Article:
Harold Jones’ golf game is reportedly a lot better now than the last time he was in Tony Bennett’s band. But that’s just one of the changes the drummer has been through in the thirty years he’s been away from Bennett. Jones has appeared on Grammy-winning albums like B.B. King’s Live At The Apollo, spent a decade on tour with Natalie Cole after working on her Unforgettable With Love album, and he even made Swing When You’re Winning, a standards album with Britain’s biggest pop star, Robbie Williams.
“That was the first time I’d seen that many young girls outside a recording studio,” Jones recalls of the sessions at Capitol in Los Angeles. “And I thought it was a beautiful thing, him doing standards. Anything we can do to pass the music on, I think is good.”
Jones insists that the Bennett gig isn’t too different from what it was years ago. Many of the same songs make the set list, and the bandleader’s style toward the drummer hasn’t changed. “Tony’s kind of like Basie: He’d never tell you what to do. But if you don’t get it after a while, he might ask you, ‘Why don’t you try this?'”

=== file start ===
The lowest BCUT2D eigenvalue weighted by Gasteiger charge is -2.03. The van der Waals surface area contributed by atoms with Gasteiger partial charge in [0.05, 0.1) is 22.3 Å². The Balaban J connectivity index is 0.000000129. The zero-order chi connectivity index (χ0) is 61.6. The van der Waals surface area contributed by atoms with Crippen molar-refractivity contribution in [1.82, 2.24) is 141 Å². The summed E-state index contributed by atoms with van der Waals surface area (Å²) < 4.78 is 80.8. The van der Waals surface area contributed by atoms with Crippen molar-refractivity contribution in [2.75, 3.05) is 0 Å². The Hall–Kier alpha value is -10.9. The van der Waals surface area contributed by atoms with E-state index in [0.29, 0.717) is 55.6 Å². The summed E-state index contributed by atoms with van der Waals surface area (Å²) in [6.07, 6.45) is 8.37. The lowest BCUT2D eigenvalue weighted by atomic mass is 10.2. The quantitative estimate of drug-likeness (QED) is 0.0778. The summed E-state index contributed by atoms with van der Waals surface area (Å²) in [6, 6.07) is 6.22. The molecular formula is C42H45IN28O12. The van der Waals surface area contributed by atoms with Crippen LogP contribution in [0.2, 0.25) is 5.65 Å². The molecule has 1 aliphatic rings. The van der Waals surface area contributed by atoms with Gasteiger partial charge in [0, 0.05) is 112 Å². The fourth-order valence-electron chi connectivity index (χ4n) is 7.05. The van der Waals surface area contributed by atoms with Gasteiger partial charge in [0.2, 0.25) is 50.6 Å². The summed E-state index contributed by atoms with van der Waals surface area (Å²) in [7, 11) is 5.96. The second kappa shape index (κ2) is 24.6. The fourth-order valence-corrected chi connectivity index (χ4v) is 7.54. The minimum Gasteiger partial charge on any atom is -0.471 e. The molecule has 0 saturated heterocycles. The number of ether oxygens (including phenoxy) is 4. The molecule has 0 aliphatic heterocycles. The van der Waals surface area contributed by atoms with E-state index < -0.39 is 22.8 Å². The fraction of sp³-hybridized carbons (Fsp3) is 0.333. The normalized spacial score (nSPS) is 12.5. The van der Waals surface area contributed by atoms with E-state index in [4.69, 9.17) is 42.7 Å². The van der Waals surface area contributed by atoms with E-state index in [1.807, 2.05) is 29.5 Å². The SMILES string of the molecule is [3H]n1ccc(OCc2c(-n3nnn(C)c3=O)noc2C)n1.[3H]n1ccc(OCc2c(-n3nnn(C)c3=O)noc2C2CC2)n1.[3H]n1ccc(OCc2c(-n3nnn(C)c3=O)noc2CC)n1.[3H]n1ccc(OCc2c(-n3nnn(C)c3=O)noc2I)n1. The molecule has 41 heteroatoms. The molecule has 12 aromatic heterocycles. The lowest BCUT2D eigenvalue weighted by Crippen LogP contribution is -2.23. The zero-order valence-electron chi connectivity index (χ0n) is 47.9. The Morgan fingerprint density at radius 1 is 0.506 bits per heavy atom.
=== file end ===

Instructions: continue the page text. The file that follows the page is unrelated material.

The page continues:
The drummer certainly knows something about the Count. Jones spent a solid five years with the Basie orchestra in the late ’60s and early ’70s, earmarked by the recording of the classic Basie: Straight Ahead. The leader boasted of his young drummer in the album’s liner notes, telling Leonard Feather that, “A great drummer can mean everything to a band. Harold has really pulled us together.”
After picking up a lifetime of lessons from Basie, Jones has matured into a consummate sideman. “I don’t try to shove everything into a song that I can,” he shares. “I try not to step on anybody.” Jones left out one important aspect of his playing: He swings like crazy.
When asked why he brought Jones back into his band after thirty years, Tony Bennett was brief and to the point. “Louie Bellson once told me that he had asked Count Basie who he thought the best drummer was. And Count Basie said, ‘Harold Jones.'”